In his #1 New York Times bestselling book, Zero to One, Peter Thiel presents his often contrarian ideas about competition, progress, technology, and finding value in unexpected placesto build a future that we have yet to dream, but that may someday become reality. In Developing the Developed World he brings these ideas to life, including his insights on how to create true innovations in the world of atomsnot just digits and bitsand how to foster a peaceful, prosperous and freer future marked by globalization in a world of limited resources.
Peter Thiel is Founder and Managing Member of Clarium Capital Management, LLC; Co-Founder of Paypal, Palantir Technologies, Mithril Capital Management, and Valar Ventures; Managing Partner of Founders Fund; and past President of Thiel Capital International and Chairman and Chief Executive Officer of Confinity, Inc. He has been a Research Fellow at the Independent Institute, and he is the author of the books:
He co-founded PayPal in 1998, led it as CEO, and in 2002 sold it to eBay and founded Clarium Capital Management, a global macro fund. In 2004 he made the first outside investment in Facebook, where he serves as a director. The same year he co-founded Palantir Technologies, a software company that harnesses computers to empower human analysts in fields like security and global finance. He has provided early funding for LinkedIn, Yelp, RoboteX, Spotify, and dozens of successful technology startups. He is a co-founder and partner at Founders Fund, a venture capital firm that has funded companies like SpaceX and Airbnb. And in 2012 he co-founded Mithril Capital Management, an international technology investment fund.
Mr. Thiel started the Thiel Fellowship, which ignited a national debate by encouraging young people to put learning before schooling, and he leads the Thiel Foundation, which works to advance technological progress and long-term thinking about the future. He graduated Phi Beta Kappa from Stanford University, where he received an A.B. in philosophy and a J.D. from the Stanford University School of Law. He further co-produced the film, "Thank You for Smoking," he was rated a master by the United States Chess Federation, and he received the Innovation Award from "The Economist" in 2010.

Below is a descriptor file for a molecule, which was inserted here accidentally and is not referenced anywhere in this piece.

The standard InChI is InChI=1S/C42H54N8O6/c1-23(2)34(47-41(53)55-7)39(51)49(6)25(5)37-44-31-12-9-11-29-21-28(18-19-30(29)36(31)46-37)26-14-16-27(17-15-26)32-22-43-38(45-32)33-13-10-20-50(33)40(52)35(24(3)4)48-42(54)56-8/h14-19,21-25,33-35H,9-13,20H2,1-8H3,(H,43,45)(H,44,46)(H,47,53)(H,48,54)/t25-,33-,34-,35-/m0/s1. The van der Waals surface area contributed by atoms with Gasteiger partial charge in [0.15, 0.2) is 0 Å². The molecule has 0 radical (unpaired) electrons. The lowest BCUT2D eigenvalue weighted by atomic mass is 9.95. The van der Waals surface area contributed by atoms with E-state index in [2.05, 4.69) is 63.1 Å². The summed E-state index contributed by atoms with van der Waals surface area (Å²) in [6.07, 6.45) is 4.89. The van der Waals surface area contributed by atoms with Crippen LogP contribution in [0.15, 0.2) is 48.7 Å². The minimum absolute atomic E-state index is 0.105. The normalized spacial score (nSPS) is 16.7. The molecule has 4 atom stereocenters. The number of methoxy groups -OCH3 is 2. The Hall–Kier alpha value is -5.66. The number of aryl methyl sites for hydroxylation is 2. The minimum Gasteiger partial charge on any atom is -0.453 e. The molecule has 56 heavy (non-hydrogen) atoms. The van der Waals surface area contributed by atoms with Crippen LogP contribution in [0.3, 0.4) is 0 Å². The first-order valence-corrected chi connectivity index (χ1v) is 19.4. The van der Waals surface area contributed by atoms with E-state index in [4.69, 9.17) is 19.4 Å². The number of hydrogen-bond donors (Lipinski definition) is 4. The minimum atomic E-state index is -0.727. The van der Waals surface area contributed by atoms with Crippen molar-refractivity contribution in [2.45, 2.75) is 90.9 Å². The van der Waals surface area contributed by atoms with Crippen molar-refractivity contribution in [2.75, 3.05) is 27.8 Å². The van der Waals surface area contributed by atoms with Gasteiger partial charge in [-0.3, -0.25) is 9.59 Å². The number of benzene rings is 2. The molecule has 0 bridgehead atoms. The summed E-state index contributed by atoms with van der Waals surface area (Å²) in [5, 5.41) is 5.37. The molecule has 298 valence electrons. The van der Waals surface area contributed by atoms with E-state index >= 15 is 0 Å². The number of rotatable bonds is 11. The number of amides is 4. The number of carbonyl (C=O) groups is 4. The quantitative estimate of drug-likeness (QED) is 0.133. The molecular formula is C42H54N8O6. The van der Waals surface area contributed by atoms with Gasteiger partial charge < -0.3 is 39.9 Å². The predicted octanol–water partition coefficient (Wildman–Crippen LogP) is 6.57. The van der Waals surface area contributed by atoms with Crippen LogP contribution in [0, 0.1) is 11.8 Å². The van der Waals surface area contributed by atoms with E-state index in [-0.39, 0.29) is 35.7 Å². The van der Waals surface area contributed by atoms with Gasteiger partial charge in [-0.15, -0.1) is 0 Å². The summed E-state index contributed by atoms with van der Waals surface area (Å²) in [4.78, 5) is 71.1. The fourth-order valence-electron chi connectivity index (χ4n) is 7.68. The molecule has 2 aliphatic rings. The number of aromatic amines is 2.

Ron Paul, the former 12-term Congressman and Presidential candidate, takes a candid look at Americas increasingly dysfunctional political system. Drawing on his 24 years in Congress, he highlights the need to rein in unchecked government power. The author of numerous #1 New York Times bestselling books, Dr. Paul is a leading advocate for individual liberty, privacy, limited constitutional government, low taxes and spending, free markets, restrained foreign policy, and sound money.
Full Video of The Independent Institutes 2011 25th Anniversary Gala for Liberty held November 15, 2011. Part 1: Introductory Remarks and Tribute to Robert Higgs Part 2: Tribute to Mario Vargas Llosa Part 3: History of The Independent Institute and Fund for the Future Part 4: Tribute to Lech Walesa Part 5: Special Tributes, Sponsors, and Credits
Richard K. Vedder and Ken Jacobs debate whether the rise of Walmart and similar big box retailers have been beneficial or harmful to the US economy.
Richard K. Vedder is Senior Fellow at The Independent Institute and Edwin and Ruth Kennedy Distinguished Professor of Economics and Faculty Associate, Contemporary History Institute, Ohio University. Professor Vedder is co-author (with Lowell Gallaway) of The Independent Institute book, "Out of Work," the recipient of both the Sir Antony Fisher International Memorial Award and Mencken Award Finalist for Best Book, and the Institute monograph, Can Teachers Own Their Own Schools?